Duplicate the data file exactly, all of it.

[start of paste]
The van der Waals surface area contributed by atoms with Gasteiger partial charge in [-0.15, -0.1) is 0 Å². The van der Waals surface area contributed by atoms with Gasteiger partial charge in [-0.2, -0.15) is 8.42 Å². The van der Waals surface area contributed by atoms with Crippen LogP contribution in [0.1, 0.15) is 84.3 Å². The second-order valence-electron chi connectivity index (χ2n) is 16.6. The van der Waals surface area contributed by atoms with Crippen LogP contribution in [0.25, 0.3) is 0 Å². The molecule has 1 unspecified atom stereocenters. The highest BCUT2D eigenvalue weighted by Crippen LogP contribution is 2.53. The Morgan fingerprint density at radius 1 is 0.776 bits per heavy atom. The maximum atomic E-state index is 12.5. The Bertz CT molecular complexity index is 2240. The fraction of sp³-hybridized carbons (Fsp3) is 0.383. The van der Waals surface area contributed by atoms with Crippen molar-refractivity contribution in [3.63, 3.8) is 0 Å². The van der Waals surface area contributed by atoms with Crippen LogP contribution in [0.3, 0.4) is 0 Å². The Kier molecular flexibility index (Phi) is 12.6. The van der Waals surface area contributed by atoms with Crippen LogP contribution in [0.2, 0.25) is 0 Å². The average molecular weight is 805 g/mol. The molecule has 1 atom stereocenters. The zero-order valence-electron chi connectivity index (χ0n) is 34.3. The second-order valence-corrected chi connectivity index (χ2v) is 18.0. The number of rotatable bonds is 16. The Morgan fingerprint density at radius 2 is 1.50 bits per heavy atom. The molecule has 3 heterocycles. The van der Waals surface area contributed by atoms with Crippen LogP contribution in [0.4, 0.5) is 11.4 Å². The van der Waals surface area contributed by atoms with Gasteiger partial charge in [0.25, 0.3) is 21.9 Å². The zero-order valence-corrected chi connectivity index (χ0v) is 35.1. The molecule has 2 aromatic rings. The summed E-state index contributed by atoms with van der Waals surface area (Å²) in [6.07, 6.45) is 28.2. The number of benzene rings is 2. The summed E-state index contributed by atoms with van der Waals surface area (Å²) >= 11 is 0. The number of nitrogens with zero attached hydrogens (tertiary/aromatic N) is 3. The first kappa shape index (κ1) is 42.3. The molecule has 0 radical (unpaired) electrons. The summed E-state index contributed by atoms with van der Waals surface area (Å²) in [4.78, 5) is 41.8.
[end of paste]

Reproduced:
The van der Waals surface area contributed by atoms with Gasteiger partial charge in [-0.15, -0.1) is 0 Å². The van der Waals surface area contributed by atoms with Gasteiger partial charge in [-0.2, -0.15) is 8.42 Å². The van der Waals surface area contributed by atoms with Crippen LogP contribution in [0.1, 0.15) is 84.3 Å². The second-order valence-electron chi connectivity index (χ2n) is 16.6. The van der Waals surface area contributed by atoms with Crippen LogP contribution in [0.25, 0.3) is 0 Å². The molecule has 1 unspecified atom stereocenters. The highest BCUT2D eigenvalue weighted by Crippen LogP contribution is 2.53. The Morgan fingerprint density at radius 1 is 0.776 bits per heavy atom. The maximum atomic E-state index is 12.5. The Bertz CT molecular complexity index is 2240. The fraction of sp³-hybridized carbons (Fsp3) is 0.383. The van der Waals surface area contributed by atoms with Crippen molar-refractivity contribution in [3.63, 3.8) is 0 Å². The van der Waals surface area contributed by atoms with Crippen LogP contribution in [0.3, 0.4) is 0 Å². The Kier molecular flexibility index (Phi) is 12.6. The van der Waals surface area contributed by atoms with Crippen LogP contribution in [0.2, 0.25) is 0 Å². The average molecular weight is 805 g/mol. The molecule has 1 atom stereocenters. The zero-order valence-electron chi connectivity index (χ0n) is 34.3. The second-order valence-corrected chi connectivity index (χ2v) is 18.0. The number of rotatable bonds is 16. The Morgan fingerprint density at radius 2 is 1.50 bits per heavy atom. The molecule has 3 heterocycles. The van der Waals surface area contributed by atoms with Crippen LogP contribution in [0.4, 0.5) is 11.4 Å². The van der Waals surface area contributed by atoms with Gasteiger partial charge in [0.25, 0.3) is 21.9 Å². The zero-order valence-corrected chi connectivity index (χ0v) is 35.1. The molecule has 2 aromatic rings. The summed E-state index contributed by atoms with van der Waals surface area (Å²) in [6.07, 6.45) is 28.2. The number of benzene rings is 2. The summed E-state index contributed by atoms with van der Waals surface area (Å²) >= 11 is 0. The number of nitrogens with zero attached hydrogens (tertiary/aromatic N) is 3. The first kappa shape index (κ1) is 42.3. The molecule has 0 radical (unpaired) electrons. The summed E-state index contributed by atoms with van der Waals surface area (Å²) in [4.78, 5) is 41.8.